Tamara, of Block Party Press, is one of my favorite polymer artists. She designs wonderful pieces that have such a fresh, clean style. She recently posted a slideshow that explains a little of her process. Her fantastic designs are available on Etsy if you'd like to see more.

After seeing her fish, I decided to gather some photos together of a few of my favorite aquatic vertebrates made from polymer clay and share them with you. Some of the pictures are a little small but don't blame me!

Here's Leslie Blackford's "Always a Bigger Fish". What a face on this guy!

Jeanette Kandray of Columbus, Ohio started making these beautiful fish when she ended up with an overabundance of flower and leaf canes after taking workshops with Marla Frankenberg and Donna Kato. I have one of these in my collection and I have to say that the picture doesn't really do it justice.

Denise Baldwin has an online photo gallery that's one of my favorite places to visit when I want to look at fun and whimsical art. This fish is actually a rattle and I believe Denise makes some of her sculptures over burned out light bulbs. Her work is divided into several categories and all of it is wonderful. The most recent things showing up appear to be lampworked beads (also very beautiful) so I hope she hasn't decided to move on.

As much as I love fish, I don't think I've ever made one with polymer clay. I'll have to add that to my growing list of things I want to do. At the top? Find a great restaurant when I get to Synergy and have a wonderful salmon dinner with a baked potato and steamed asparagus. It's fuel for creativity!

Wednesday, February 13, 2008

Inspiration Abounding!

I ran into a photo site yesterday called Every Stock Photo, which is basically a search engine for license-specific photos. It's nothing like Flickr or other photo sites I've visited. This site gathers photos from all over the web, including Flickr, and lists them in one place. You can do a search for almost anything you can think of and hundreds or thousands of images will come up, along with a link to view the photo where it was originally posted. There were just a few images listed under polymer clay but I was totally mesmerized by the shells, fossils, and stones. I see this as a wonderful source of future inspiration. Membership is free and allows you to rate, tag, collect and comment on photos. I've borrowed a few to share with you and I'm linking back to the photo site where I originally found them.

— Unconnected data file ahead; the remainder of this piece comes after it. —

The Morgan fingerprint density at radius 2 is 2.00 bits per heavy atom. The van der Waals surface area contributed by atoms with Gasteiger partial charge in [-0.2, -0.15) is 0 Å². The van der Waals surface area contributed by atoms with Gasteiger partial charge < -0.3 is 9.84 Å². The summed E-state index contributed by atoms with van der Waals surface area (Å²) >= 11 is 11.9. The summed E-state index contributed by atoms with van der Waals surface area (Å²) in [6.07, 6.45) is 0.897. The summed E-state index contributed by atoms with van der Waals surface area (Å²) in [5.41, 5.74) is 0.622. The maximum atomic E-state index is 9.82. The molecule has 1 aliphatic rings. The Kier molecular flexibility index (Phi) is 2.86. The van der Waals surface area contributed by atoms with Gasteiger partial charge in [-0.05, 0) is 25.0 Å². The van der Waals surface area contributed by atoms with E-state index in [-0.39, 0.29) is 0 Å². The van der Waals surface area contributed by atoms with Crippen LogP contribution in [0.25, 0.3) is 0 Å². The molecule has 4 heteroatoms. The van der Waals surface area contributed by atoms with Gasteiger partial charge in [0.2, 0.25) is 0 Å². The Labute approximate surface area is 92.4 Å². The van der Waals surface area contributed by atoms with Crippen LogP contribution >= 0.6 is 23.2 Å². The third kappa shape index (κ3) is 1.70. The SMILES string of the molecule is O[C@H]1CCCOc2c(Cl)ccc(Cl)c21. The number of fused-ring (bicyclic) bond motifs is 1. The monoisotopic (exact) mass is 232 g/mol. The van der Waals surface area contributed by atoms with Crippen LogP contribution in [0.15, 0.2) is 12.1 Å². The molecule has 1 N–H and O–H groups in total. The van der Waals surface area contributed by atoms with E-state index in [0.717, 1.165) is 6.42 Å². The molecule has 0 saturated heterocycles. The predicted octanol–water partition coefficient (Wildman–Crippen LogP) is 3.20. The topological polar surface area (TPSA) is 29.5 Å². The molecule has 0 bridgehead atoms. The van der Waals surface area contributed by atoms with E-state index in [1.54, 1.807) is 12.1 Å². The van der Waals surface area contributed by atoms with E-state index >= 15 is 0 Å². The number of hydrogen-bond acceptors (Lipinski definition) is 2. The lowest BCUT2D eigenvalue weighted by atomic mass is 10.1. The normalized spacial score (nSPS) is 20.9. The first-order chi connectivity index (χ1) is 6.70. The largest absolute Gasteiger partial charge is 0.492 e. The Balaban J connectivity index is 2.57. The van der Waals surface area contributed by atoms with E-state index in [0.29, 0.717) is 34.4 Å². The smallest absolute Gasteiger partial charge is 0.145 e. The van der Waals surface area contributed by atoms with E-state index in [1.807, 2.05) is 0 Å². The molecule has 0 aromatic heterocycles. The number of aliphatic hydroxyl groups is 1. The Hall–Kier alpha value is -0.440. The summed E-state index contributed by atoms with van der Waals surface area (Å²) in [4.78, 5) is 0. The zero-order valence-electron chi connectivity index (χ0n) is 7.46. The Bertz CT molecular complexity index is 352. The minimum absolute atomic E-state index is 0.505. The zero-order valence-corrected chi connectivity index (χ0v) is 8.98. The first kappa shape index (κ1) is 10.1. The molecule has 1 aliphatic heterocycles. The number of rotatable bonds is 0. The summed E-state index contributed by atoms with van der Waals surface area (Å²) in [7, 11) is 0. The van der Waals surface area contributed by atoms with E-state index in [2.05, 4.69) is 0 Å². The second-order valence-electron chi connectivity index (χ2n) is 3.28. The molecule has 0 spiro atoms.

The photo above is avacado and rambutan. I had never heard of rambutan before so, in case you want some more information about this cool-looking fruit, click here.

This was, without a doubt, my favorite photo from yesterday's exploration. The color, the pattern, the texture . . . have any idea what it is? It's a Romanesco cauliflower! Of course, I've never seen one of these in West Virginia but, if any of you live in a real city , maybe you can tell me what they're like. It's almost freakishly beautiful! I don't even care what it tastes like but I'm sure it must be magnificent. I just want to spend hours and hours studying it. Does anyone know if there's a gourmet market anywhere near Synergy next week?

And here's one more special photo that I found just for you. I hope your Valentine's Day rocks!

Tuesday, February 12, 2008

Fresh from France

I adore Flickr! It's a wonderful tool for those who have an interest in photography or artwork of any kind. I've "met" so many talented artists through this site. One of my newest contacts is Marie Guiderdoni of Paris, France. I had never seen her work until just a couple of days ago and I'm very impressed. Marie has been working with clay for only about three years but I can see that she has already developed a style and voice all her own. She's chosen to concentrate on color exploration and the use of metals and other media in conjunction with polymer clay.

Her work with rubber tubing is innovative and very nicely done. She also incorporates copper spheres into many of her pieces and oxidizes the copper with a blow-torch.

Her rings are a wonderful representation of her skill in combining different metals with the clay. I love the rich color and texture she's achieved with these. Her website is packed with wonderful images of her work and there's lots available on Flickr, as well.

On a completely different note, I decided it was time for a change and got about 7 inches cut off my hair last week. And, after years of begging from my youngest son, I caved in and allowed him to get a mohawk. His style is all about being different and I never thought I'd say this about a mohawk but, he looks really cute! Personally, I'm not feeling all that cute but, I love having short hair. So, in the spirit of change, I decided to add a translator to my blog and also clickable links to different subjects I've blogged about in the past. I'm not sure if this is the best translator available so I hope my tech-savvy readers will let me know if there's anything better out there. If all the labels are distracting or if you find them useful, I'd like to know that, too.